Actor Gerard Depardieu says he is handing back his French passport after the prime minister criticised him for moving to Belgium to avoid taxes.
In a letter to a newspaper, he lambasted the French government for punishing "success, creation and talent".
Last week Depardieu, 63, announced he was moving to the town of Nechin in Belgium, just over the border from the French city of Lille.
Prime Minister Jean-Marc Ayrault described the decision as "shabby" and suggested that the move to Nechin was unpatriotic at a time of economic cuts.
The BBC reports that next year, the top rate of income tax in France is due to become 75% on earnings above 1 million euros. It is currently 50% in Belgium.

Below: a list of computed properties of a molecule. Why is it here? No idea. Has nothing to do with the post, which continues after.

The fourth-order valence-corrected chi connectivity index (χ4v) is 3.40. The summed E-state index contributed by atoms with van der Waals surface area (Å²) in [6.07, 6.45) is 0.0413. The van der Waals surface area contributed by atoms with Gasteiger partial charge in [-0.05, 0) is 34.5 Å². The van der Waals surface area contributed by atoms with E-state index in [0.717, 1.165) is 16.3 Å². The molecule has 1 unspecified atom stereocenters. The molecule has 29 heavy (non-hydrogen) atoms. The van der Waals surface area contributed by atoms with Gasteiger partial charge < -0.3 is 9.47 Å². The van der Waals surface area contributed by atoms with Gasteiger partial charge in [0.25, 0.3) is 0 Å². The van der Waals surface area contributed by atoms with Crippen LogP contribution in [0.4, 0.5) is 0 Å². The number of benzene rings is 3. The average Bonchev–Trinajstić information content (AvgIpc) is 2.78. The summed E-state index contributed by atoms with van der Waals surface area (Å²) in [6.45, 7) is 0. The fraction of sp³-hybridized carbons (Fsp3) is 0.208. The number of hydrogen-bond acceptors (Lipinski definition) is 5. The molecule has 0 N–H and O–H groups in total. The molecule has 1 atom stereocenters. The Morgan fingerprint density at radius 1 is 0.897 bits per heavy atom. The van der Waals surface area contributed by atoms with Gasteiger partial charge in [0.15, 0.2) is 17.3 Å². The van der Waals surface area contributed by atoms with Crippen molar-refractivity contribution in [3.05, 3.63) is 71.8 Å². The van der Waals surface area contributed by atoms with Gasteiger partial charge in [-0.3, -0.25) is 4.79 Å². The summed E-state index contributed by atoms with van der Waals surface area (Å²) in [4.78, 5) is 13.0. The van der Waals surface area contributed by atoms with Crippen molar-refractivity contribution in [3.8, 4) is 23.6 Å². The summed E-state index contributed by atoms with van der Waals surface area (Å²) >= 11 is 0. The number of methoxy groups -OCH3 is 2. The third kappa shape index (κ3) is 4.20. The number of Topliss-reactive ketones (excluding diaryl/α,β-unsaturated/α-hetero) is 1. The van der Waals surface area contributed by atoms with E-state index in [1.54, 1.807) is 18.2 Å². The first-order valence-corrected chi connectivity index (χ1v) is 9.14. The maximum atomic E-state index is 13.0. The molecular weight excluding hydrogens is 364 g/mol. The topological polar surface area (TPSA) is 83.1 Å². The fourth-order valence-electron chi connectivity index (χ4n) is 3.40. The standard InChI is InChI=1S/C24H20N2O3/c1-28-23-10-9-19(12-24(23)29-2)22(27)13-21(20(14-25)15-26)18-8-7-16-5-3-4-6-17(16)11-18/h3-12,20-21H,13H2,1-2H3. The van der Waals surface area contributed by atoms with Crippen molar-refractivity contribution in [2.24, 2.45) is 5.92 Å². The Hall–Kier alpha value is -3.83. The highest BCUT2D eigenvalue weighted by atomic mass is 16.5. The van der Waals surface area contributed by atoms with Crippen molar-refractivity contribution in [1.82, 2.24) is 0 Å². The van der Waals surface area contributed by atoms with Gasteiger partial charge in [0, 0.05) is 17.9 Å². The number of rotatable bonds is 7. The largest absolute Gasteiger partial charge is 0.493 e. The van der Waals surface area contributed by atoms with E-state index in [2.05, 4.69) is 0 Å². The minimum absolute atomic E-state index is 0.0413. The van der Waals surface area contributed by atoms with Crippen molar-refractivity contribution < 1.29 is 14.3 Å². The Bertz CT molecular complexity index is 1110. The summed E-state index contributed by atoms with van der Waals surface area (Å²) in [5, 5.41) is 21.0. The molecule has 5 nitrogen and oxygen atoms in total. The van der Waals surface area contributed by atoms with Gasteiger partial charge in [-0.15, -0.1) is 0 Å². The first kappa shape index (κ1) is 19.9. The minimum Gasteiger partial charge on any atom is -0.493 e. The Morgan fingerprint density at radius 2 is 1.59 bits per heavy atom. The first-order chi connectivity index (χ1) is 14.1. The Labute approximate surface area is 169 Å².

"I am not asking to be approved of, but I could at least be respected. All of those who have left France have not been insulted as I have been," Depardieu wrote in Le Journal du Dimanche.
He accused the government of driving France's most talented figures out of the country.
"I am leaving because you consider that success, creation, talent, anything different, must be punished," he said.
Depardieu said that during his career he had paid 145 million euros (£118 million) to the French taxman.
"At no time have I failed in my duties. The historic films in which I took part bear witness to my love of France and its history," he said.
: "Who are you to judge me in this way?" Depardieu asked Mr Ayrault.